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Why "Why"?


Why Why?



What? When? Where? and Why? are key questions that help us understand the ourselves and the world around us. But of all these,  I think Why? is most important. Why? does much more than pose a question. If you really understand the significance of the word why, it can change your whole mental perspective. Why actually makes meaning. Why has purpose; it defines purpose. It clarifies intent and stimulates creative insight. As a question, why? wedges itself in the doorway between conscious and subconscious thought, holding the passageway to our creative centers open just a bit longer, allowing the process of association-making to occur over a greater time span and distance. And making associations encourages novel ideas.

Why is hard-wired into our brains. I recall the enormous amount of energy I expended answering the why questions of my two “gifted” children when they were young. But I felt that it was important to answer them, even the ones that were “unanswerable,” because I intuitively felt there was a reason for this constant questioning. I worried that if I did not answer their questions, I might somehow stifle my children’s creativity. Nowadays, I would not be so concerned. I’ve come to believe that there are many factors that contribute to creativity, and that a few unanswered questions would not have hampered my children’s budding genius.

 Still, my maternal instinct was right on one account. Research validates the importance of early stimulation–mental, physical and emotional. We know that there are innate learning milestones–opportunities where certain experiences can trigger expanded growth in a child’s brain. Around two years of age, a child tends to break away somewhat from their previous tight bond with their primary caregiver (often Mom). This sudden interest in the outer world, and an interest in exploring it, causes both excitement and fear for the child, as they face their first real sense of inner conflict and express it through their behavior. Hence the term used to identify this time in a child’s life is often “the terrible twos.”  As difficult as this period may be for parents, it is a time of great importance for the child. It provides the child with their first opportunity to establish independence, and the way they handle this opportunity establishes a mental pattern, or blueprint, that will follow them into adulthood. It is also the child’s first opportunity to learn the skills of focusing their attention on the outer environment for a sustained period, and moving their attention between the outer  (“real” world) and their inner, subjective mental environment. There is some speculation that if a child does not successfully reach this milestone of flexibility of attention, they will have difficulty adjusting their mental focus (holding concentration, noticing details, etc.) later in life. My feeling is that why questions play a role in a child’s attempts to meet this milestone.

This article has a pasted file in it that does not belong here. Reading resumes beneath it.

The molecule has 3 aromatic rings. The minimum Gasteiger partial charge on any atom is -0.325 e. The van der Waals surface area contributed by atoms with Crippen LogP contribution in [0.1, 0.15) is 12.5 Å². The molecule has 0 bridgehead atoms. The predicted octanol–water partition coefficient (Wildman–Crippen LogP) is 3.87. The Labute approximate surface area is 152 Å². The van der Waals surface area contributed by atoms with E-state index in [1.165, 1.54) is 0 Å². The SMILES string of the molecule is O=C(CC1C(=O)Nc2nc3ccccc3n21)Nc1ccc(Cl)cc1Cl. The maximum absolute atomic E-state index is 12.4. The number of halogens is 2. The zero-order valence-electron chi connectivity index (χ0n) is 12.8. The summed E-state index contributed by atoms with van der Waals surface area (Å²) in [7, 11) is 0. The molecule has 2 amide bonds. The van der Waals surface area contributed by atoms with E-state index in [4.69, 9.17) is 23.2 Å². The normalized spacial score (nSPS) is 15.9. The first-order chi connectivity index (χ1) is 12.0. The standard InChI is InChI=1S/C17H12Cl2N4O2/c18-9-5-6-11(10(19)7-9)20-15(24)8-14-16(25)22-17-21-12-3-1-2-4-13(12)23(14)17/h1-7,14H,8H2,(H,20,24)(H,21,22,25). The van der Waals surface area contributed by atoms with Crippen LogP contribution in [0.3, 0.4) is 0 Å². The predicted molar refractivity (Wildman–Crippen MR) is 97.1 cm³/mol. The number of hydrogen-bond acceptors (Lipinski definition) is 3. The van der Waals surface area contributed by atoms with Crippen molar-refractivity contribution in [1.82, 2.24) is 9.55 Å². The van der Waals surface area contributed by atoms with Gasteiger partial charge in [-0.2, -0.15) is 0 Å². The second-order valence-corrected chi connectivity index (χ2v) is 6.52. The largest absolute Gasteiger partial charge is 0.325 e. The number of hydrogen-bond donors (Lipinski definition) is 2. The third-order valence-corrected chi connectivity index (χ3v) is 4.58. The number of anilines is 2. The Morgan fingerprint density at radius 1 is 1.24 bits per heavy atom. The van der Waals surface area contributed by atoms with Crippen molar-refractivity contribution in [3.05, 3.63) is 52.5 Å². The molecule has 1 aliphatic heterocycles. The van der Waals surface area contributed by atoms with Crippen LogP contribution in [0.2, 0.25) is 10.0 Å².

Nature is not wasteful. If an action is innate, preprogrammed and hard-wired in, it is usually there for a purpose, and is not merely window dressing. Asking why inherently sets the mind on a course of pattern seeking and association-making. Why brings us directly into contact with the idea-networks that we need to access. Why is the engine that drives the associative process.

They whys of childhood that go unanswered also serve us by leading us back to ourselves later in life. They draw our attention to our inner landscape, our subconscious minds.  Why did this happen to me? Why am I acting or feeling this way? Without such provocation, we might never realize that we have a subjective, inner self­­–and we might fail to explore this vast landscape that holds not only our most profound questions, but the very answers we are looking for as well.


Rita Milios, The Mind Mentor, is a psychotherapist practicing in the Tampa Bay area.  Often writing on topics of personal and spiritual growth, she also teaches intuitive training workshops to professional and lay audiences.

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